In a recent study, treatment was via 2 intravenous injections with autologous adipose derived MSC one month apart. This achieved clinical remission in 43% of cats and substantial improvement in 29% over a 6- 24 month follow up [11]. No recurrence occurred in this time following clinical remission.

Allogeneic MSC resulted in lower clinical efficacy, with 29% cases showing substantial improvement but only 29% showing clinical remission [2]. It should be noted that these studies were just small pilot studies involving only 7 cats in each. These studies are currently ongoing and have expanded into multi-center case control investigations. Stem cell isolation and expansion is a very specialist procedure so whilst results are promising this treatment may not be imminently widely available.

Partial (molars and premolars) or full mouth dental extraction provide substantial improvement or resolution of GS in around 50- 70% of cats [3]. However, 20-30% of cases showed minimal or no improvement, and even those cats with moderate improvement may require subsequent surgical (in the case of partial extractions) or on-going medical therapy

The extent of dental extractions does not seem to impact outcome, therefore partial extraction (plus other teeth clinically indicated), should be considered the best evidence based first line treatment for GS [3]. If there is no clinical response within 4 months, then full mouth extraction can be completed.

Cats suffering from GS often have poor appetites owing to the intensely painful lesions in their mouths. They may find it difficult to swallow or crunch kibble and so a wet food may be a better option for these cats such as Royal Canin Instinctive wet pouches. If the cat is underweight a very highly digestible diet such as RC Gastrointestinal wet pouches may be indicated. Cats having undergone a partial or full dental extraction can actually cope well with eating kibble once healing is complete. Immediately after surgery RC Recovery wet cans are recommended.

GS remains an incompletely understood condition affecting a huge number of cats seen in general practice. It is most likely caused by multiple factors- an inappropriate immune response possibly directed at viral stimulation. It may be exacerbated by environmental factors, in particular multicat households seem a significant risk factor.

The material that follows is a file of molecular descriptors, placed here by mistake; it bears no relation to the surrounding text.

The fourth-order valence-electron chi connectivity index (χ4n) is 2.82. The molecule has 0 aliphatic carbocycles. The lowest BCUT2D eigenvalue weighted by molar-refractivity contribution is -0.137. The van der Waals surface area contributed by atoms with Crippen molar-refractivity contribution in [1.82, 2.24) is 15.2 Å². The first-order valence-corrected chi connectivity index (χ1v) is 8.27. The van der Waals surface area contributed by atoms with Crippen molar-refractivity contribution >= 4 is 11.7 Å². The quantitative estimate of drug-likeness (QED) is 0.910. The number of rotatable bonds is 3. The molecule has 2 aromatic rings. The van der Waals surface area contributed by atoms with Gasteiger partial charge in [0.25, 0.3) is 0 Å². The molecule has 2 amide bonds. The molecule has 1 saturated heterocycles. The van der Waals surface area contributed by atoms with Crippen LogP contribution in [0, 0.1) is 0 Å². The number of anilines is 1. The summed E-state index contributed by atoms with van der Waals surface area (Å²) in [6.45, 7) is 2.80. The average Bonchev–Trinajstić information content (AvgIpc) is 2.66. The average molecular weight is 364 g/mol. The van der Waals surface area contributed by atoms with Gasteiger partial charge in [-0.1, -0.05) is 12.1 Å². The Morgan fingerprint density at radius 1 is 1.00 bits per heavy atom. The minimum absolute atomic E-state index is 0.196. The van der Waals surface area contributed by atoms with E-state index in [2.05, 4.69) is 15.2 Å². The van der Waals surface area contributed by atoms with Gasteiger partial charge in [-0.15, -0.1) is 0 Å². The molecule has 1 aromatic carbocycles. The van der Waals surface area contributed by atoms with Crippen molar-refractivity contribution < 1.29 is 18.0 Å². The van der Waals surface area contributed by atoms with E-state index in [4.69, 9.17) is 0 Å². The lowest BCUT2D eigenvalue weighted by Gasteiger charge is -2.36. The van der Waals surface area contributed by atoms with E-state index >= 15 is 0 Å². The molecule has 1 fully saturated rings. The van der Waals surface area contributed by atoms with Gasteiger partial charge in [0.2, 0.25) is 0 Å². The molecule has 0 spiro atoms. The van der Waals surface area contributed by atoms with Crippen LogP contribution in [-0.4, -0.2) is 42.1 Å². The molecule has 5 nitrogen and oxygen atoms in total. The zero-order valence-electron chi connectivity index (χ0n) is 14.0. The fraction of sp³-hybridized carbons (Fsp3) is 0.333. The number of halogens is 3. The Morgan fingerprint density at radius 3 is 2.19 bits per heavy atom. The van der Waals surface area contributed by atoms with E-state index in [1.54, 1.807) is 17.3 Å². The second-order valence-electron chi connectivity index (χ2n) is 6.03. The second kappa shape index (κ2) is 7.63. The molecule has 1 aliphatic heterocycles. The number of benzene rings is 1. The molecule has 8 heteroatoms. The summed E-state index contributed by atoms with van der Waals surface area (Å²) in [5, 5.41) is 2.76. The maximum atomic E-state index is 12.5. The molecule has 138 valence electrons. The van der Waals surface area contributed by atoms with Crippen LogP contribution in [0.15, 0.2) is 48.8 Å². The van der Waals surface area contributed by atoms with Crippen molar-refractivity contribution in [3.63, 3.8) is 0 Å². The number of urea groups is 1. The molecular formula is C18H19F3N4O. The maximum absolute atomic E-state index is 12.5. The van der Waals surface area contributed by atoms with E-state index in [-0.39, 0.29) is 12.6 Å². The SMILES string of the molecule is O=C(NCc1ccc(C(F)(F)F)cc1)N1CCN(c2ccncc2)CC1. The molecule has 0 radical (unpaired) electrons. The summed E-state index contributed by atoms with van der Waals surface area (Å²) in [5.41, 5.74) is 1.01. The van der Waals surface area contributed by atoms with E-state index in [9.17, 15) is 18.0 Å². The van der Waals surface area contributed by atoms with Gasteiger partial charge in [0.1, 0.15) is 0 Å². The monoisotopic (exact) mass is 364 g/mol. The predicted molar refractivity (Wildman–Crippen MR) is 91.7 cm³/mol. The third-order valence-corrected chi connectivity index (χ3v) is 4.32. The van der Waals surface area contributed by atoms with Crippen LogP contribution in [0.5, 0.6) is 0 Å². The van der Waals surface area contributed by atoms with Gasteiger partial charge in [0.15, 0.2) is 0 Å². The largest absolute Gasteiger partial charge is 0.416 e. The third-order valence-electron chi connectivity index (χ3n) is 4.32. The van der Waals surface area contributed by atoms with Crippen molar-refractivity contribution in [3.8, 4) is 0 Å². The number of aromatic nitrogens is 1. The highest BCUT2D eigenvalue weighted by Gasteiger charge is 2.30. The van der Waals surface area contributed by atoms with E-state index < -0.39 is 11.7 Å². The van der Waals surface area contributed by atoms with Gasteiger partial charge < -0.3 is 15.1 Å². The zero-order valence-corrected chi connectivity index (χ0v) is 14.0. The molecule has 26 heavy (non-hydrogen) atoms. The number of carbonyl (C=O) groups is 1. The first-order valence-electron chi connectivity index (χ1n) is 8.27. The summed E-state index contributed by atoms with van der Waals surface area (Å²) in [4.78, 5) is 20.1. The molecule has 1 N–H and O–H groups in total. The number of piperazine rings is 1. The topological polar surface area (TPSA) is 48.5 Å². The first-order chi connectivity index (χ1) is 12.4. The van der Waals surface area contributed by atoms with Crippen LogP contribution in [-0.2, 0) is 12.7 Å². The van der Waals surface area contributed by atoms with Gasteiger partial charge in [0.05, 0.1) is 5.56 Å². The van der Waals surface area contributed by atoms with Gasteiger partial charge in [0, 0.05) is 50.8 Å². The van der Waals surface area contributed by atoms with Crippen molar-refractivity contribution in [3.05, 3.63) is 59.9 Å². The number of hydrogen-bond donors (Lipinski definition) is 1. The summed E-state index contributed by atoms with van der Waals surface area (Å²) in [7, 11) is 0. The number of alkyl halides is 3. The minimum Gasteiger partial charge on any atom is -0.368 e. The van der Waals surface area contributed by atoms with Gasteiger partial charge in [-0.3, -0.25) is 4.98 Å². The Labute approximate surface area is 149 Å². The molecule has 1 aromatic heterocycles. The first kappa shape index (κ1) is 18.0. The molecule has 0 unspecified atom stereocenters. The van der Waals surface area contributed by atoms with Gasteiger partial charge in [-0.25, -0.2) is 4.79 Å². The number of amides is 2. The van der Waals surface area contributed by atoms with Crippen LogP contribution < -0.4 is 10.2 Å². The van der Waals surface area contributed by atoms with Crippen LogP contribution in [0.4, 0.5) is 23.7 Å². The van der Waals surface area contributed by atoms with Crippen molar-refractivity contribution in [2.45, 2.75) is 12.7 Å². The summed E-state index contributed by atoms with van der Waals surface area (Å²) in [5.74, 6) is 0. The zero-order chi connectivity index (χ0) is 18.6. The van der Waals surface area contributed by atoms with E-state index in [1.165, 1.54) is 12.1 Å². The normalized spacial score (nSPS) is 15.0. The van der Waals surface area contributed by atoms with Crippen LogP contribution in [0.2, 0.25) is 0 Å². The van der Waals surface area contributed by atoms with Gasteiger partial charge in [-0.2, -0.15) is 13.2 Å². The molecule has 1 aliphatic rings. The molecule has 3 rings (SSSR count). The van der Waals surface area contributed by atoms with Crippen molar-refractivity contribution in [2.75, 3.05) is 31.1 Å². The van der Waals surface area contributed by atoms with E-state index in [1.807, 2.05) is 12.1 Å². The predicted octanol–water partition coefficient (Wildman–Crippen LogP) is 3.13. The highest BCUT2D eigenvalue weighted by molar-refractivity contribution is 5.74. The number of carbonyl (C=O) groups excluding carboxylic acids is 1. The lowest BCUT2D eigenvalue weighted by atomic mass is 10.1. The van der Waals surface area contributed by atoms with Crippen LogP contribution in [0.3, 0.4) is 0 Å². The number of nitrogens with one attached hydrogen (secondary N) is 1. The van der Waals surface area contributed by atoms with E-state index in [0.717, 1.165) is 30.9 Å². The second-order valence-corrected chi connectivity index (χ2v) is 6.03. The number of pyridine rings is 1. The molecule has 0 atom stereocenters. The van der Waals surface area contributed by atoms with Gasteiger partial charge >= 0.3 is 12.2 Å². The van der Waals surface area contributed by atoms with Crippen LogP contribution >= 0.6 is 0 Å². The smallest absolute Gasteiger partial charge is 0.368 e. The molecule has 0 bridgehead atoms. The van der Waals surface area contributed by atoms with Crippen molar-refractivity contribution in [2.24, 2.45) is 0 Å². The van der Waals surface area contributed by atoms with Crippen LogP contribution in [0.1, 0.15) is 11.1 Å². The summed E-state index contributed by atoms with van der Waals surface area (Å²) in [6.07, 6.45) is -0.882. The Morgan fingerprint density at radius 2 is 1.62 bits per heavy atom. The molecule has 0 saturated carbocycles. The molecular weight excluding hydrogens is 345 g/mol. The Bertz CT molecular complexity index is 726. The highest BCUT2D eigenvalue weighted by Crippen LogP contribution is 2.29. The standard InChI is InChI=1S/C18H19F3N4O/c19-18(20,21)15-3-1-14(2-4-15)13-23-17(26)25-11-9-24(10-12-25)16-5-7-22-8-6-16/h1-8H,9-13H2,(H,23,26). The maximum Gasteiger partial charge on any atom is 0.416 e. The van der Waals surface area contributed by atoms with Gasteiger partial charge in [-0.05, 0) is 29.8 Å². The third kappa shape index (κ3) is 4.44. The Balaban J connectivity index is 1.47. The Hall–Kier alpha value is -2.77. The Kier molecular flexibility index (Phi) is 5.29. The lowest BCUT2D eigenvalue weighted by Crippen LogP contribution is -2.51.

First line recommended treatment is currently partial dental extraction, with around 1/3 cats achieving clinical remission after this, 1/3 substantial improvement and the final 1/3 not responding. New medical therapy in the form of MSC has shown promising results but is not as yet widely available. The absolute importance of pain management and appropriate nutrition in all cases of GS cannot be overestimated.


  1. Winer, J.N., B. Arzi, and F.J. Verstraete, Therapeutic Management of Feline Chronic Gingivostomatitis: A Systematic Review of the Literature. Front Vet Sci, 2016. 3: p. 54
  2. Arzi, B., et al., Therapeutic Efficacy of Fresh, Allogeneic Mesenchymal Stem Cells for Severe Refractory Feline Chronic Gingivostomatitis. Stem Cells Transl Med, 2017. 6(8): p. 1710-1722.
  3. Lee, D.B., F.J.M. Verstraete, and B. Arzi, An Update on Feline Chronic Gingivostomatitis. Vet Clin North Am Small Anim Pract, 2020. 50(5): p. 973-982.
  4. Thomas, S., et al., Prevalence of feline calicivirus in cats with odontoclastic resorptive lesions and chronic gingivostomatitis. Res Vet Sci, 2017. 111: p. 124-126.
  5. Peralta, S. and P.C. Carney, Feline chronic gingivostomatitis is more prevalent in shared households and its risk correlates with the number of cohabiting cats. J Feline Med Surg, 2019. 21(12): p. 1165-1171.
  6. Farcas, N., et al., Dental radiographic findings in cats with chronic gingivostomatitis (2002-2012). J Am Vet Med Assoc, 2014. 244(3): p. 339-45.
  7. Rodrigues, M.X., et al., The subgingival microbial community of feline periodontitis and gingivostomatitis: characterization and comparison between diseased and healthy cats. Sci Rep, 2019. 9(1): p. 12340.
  8. Kouki, M.I., et al., Chronic Gingivostomatitis with Esophagitis in Cats. J Vet Intern Med, 2017. 31(6): p. 1673-1679.
  9. Stathopoulou, T.R., et al., Evaluation of analgesic effect and absorption of buprenorphine after buccal administration in cats with oral disease. J Feline Med Surg, 2018. 20(8): p. 704-710.
  10. Lommer, M.J., Efficacy of cyclosporine for chronic, refractory stomatitis in cats: A randomized, placebo-controlled, double-blinded clinical study. J Vet Dent, 2013. 30(1): p. 8-17.
  11. Arzi, B., et al., Therapeutic Efficacy of Fresh, Autologous Mesenchymal Stem Cells for Severe Refractory Gingivostomatitis in Cats. Stem Cells Transl Med, 2016. 5(1): p. 75-86.

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Written on November 11, 2021